This is an action of tort for personal injuries and property damage resulting from an automobile accident. At the close of the evidence both defendants moved for directed verdicts in their favor. The motions were allowed over the plaintiff's objection and exception. The sole question before us is whether the evidence in its aspect most favorable to the plaintiff is sufficient to establish negligence on the part of either defendant. We conclude that the motions were properly allowed. The accident occurred while the plaintiff was travelling in the far left lane of the Northeast Expressway in Chelsea at a speed of approximately fifty miles an hour. Her automobile was struck in the right rear by a car travelling in the adjacent lane and swerved into the median guardrail. Her automobile then bounced back and collided with another vehicle. With regard to the first collision, it is settled that the mere fact that a defendant's vehicle strikes another vehicle in the rear does not establish negligence on the part of the defendant. Jennings v. Bragdon, 289 Mass. 595 , 597 (1935). Olofson v. Kilgallon, 362 Mass. 803 , 805 (1973). Although a finding of negligence in such a case may be warranted on slight evidence of the circumstances, there was in this instance no evidence whatever as to the cause of the collision. The facts of the present case are in sharp contrast to those of Lech v. Escobar, 318 Mass. 711 (1945), and of Olofson v. Kilgallon, supra, in which cars were struck from behind while stopped on city streets. With respect to the second collision, evidence of negligence was equally lacking. In addition, the record fails to disclose which defendant was operating either of the other vehicles, or any basis for holding either defendant responsible for the actions of the other.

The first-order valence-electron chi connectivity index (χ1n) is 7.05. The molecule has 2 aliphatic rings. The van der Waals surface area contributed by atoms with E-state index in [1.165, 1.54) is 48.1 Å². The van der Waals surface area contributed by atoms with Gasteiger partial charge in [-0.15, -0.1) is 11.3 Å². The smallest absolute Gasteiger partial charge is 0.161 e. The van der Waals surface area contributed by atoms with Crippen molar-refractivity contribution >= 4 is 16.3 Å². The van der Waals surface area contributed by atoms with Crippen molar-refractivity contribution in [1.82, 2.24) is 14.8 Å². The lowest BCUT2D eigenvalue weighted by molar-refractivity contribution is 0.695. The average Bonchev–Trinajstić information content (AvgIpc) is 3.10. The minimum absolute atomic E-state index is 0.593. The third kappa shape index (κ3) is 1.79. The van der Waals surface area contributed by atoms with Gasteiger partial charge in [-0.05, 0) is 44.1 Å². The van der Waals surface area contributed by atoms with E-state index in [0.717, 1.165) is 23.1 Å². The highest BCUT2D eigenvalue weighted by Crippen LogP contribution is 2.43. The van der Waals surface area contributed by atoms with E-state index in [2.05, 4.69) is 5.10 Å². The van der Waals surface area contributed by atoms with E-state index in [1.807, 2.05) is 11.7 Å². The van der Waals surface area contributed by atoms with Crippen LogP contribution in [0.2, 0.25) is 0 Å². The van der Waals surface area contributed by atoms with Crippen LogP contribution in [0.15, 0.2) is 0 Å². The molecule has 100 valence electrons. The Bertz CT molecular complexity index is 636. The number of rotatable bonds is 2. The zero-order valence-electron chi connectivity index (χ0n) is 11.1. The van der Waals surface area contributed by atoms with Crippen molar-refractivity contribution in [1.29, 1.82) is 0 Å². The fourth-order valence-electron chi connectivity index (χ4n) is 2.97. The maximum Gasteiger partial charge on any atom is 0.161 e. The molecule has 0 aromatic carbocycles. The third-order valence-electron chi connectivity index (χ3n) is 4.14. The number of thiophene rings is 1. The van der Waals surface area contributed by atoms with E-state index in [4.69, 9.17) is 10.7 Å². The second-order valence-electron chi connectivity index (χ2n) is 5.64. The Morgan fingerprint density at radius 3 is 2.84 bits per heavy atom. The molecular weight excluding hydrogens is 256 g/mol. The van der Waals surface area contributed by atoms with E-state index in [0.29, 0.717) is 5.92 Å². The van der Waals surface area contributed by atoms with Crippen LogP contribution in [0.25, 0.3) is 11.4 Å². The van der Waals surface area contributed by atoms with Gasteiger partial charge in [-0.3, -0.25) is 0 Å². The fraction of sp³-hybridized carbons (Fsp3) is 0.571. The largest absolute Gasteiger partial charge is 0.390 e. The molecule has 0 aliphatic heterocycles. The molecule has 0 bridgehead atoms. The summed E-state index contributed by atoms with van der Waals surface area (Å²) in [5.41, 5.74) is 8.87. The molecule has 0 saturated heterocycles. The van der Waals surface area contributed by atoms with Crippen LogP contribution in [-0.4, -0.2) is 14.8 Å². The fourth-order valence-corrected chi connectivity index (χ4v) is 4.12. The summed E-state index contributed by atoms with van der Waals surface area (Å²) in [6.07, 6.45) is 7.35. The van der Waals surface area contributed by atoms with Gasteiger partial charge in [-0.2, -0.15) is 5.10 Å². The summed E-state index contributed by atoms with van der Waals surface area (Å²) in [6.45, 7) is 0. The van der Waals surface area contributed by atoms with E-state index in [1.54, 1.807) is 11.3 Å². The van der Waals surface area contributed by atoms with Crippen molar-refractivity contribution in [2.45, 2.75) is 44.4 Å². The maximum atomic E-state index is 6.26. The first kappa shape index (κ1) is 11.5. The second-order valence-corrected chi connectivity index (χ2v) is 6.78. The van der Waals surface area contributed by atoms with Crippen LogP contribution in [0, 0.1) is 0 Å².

[Note 1] Neil J. Lee.